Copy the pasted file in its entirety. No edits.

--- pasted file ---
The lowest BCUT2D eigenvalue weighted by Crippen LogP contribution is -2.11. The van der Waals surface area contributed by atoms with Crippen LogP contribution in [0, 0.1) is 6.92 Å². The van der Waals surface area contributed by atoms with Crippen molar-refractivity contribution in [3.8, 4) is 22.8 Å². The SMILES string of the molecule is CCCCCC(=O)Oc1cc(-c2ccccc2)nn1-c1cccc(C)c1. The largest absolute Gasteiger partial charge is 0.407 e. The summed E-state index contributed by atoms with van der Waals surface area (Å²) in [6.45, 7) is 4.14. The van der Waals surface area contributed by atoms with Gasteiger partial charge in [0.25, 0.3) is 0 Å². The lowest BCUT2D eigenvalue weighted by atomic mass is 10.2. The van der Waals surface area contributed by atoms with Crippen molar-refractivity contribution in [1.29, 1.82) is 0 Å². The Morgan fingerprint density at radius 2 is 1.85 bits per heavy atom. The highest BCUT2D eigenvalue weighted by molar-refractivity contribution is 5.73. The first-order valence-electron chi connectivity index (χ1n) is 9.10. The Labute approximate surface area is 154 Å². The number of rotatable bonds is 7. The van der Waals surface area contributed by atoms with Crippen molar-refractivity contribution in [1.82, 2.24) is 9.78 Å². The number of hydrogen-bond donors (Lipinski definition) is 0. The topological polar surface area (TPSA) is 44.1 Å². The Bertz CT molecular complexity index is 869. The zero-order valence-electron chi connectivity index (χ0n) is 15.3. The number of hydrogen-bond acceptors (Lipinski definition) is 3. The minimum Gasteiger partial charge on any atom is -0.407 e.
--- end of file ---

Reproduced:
The lowest BCUT2D eigenvalue weighted by Crippen LogP contribution is -2.11. The van der Waals surface area contributed by atoms with Crippen LogP contribution in [0, 0.1) is 6.92 Å². The van der Waals surface area contributed by atoms with Crippen molar-refractivity contribution in [3.8, 4) is 22.8 Å². The SMILES string of the molecule is CCCCCC(=O)Oc1cc(-c2ccccc2)nn1-c1cccc(C)c1. The largest absolute Gasteiger partial charge is 0.407 e. The summed E-state index contributed by atoms with van der Waals surface area (Å²) in [6.45, 7) is 4.14. The van der Waals surface area contributed by atoms with Gasteiger partial charge in [0.25, 0.3) is 0 Å². The lowest BCUT2D eigenvalue weighted by atomic mass is 10.2. The van der Waals surface area contributed by atoms with Crippen molar-refractivity contribution in [1.29, 1.82) is 0 Å². The Morgan fingerprint density at radius 2 is 1.85 bits per heavy atom. The highest BCUT2D eigenvalue weighted by molar-refractivity contribution is 5.73. The first-order valence-electron chi connectivity index (χ1n) is 9.10. The Labute approximate surface area is 154 Å². The number of rotatable bonds is 7. The van der Waals surface area contributed by atoms with Crippen molar-refractivity contribution in [1.82, 2.24) is 9.78 Å². The number of hydrogen-bond donors (Lipinski definition) is 0. The topological polar surface area (TPSA) is 44.1 Å². The Bertz CT molecular complexity index is 869. The zero-order valence-electron chi connectivity index (χ0n) is 15.3. The number of hydrogen-bond acceptors (Lipinski definition) is 3. The minimum Gasteiger partial charge on any atom is -0.407 e.